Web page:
Russian forces are learning from their frustrated assault on Kyiv as they shift to the Donbas region, in eastern Ukraine, and are trying to avoid a repeat of earlier mistakes, the Pentagon and defense strategists say.
“They are moving in heavy artillery, they are moving in command-and-control enablers, they are moving in aviation — particularly rotary aviation support,” a senior defense official said, speaking on the condition of anonymity under terms set by the Pentagon. “It appears they are trying to learn from the lessons of the north, where they didn’t have proper sustainment capabilities.”
Supply problems plagued the initial stages of the invasion, with videos emerging of Russian fighters stranded on roadsides next to their vehicles because they had no fuel. Hungry soldiers were seen looting stores for food. Troops surged in without air support, as their commanders apparently miscalculated the capacity of Ukrainians to resist the invasion.
Still, Russia’s efforts to buttress its war machinery with repair and resupply capabilities are unlikely to solve its overarching problems, the official said. Sanctions have affected restocking and resupply capabilities, “particularly in the realm of components,” the official said, and a lack of parts is affecting the viability of several Russian weapons systems, including precision-guided munitions.
“When all the loopholes used to circumvent sanctions are closed, and when even tougher sanctions are imposed, restoring Russia’s missile capabilities will be unrealistic,” Ukrainian President Volodymyr Zelensky said in a Monday video address, adding that the Kremlin’s strikes effectively meant “missile self-demilitarization” for Russia.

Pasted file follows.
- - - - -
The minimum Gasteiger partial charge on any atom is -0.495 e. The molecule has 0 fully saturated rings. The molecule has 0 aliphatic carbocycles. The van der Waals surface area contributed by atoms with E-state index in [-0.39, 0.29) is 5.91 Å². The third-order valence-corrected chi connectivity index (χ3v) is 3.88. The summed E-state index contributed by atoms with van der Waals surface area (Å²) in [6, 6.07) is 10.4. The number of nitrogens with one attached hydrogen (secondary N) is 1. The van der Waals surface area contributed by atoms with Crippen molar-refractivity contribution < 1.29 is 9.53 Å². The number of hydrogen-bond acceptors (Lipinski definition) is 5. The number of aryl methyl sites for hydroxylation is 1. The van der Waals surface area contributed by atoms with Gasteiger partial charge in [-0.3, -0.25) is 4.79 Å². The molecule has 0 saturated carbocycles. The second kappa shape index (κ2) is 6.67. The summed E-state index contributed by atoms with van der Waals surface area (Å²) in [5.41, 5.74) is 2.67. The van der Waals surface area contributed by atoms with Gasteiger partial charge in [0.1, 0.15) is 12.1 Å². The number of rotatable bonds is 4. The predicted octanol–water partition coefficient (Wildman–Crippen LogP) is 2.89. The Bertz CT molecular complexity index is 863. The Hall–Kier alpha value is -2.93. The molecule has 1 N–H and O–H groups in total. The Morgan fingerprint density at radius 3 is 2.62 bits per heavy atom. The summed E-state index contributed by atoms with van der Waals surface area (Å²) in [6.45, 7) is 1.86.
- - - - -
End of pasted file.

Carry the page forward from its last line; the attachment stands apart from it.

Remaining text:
The next 48 hours will be telling, said Mick Ryan, a retired Australian Army major general who has been studying the Russian invasion. If Moscow achieves a significant breakthrough in the east, he said, it could be a sign of improved battlefield competence.
But a continued quagmire would indicate that Russia has not learned from its mistakes and that the “Ukrainians are as good as we thought they were,” he said.
Military strategists also say cultural problems within the Russian force — it is highly centralized and does not empower troops on the ground to make important decisions — are more difficult to overcome. “They may be able to add more artillery or more logistics, but their culture of combined arms and good battlefield leadership will take them more time to fix,” Ryan said. “But they’d have to be exceedingly stupid not to have learned some lessons from their defeat in the battle of Kyiv.”
In recent days, Russia has moved 11 battalion tactical groups into Ukraine, bringing the total to 76, the Pentagon official said. All of them are presumed to be in the southern and eastern parts of the country; Russian-backed separatist militants have controlled territory in the latter area since 2014. The official said an additional 22 units are probably being refitted and resupplied after withdrawing from Ukraine to points north.
The official said the heaviest fighting in the country is occurring in Popasna, a city in eastern Ukraine between Luhansk and Donetsk, in an area that had been under Ukrainian control before the Russian invasion. The official surmised that the assault there is part of a regional strategy to force Ukrainian troops out of key population and transit centers such as Popasna and Slovyansk, which also saw heavy fighting in Ukraine’s 2014 war against Russian-backed separatists, before ultimately ending up under Kyiv’s control.
The official said it appears that Russian forces are hoping to move from Izyum — a town along the western border of the Donbas region that has experienced persistent heavy fighting — southeast to Slovyansk and Popasna, reinforcing and expanding its Donbas strongholds.
Those areas lie about 125 miles north of Mariupol, the southern port city that has been under siege for weeks. The official noted that, should Russia succeed in seizing and controlling Mariupol, it could send nearly a dozen battalion tactical groups elsewhere.
“That’s another source of manpower they could use should it come to that,” the official said.
Liz Sly contributed to this report.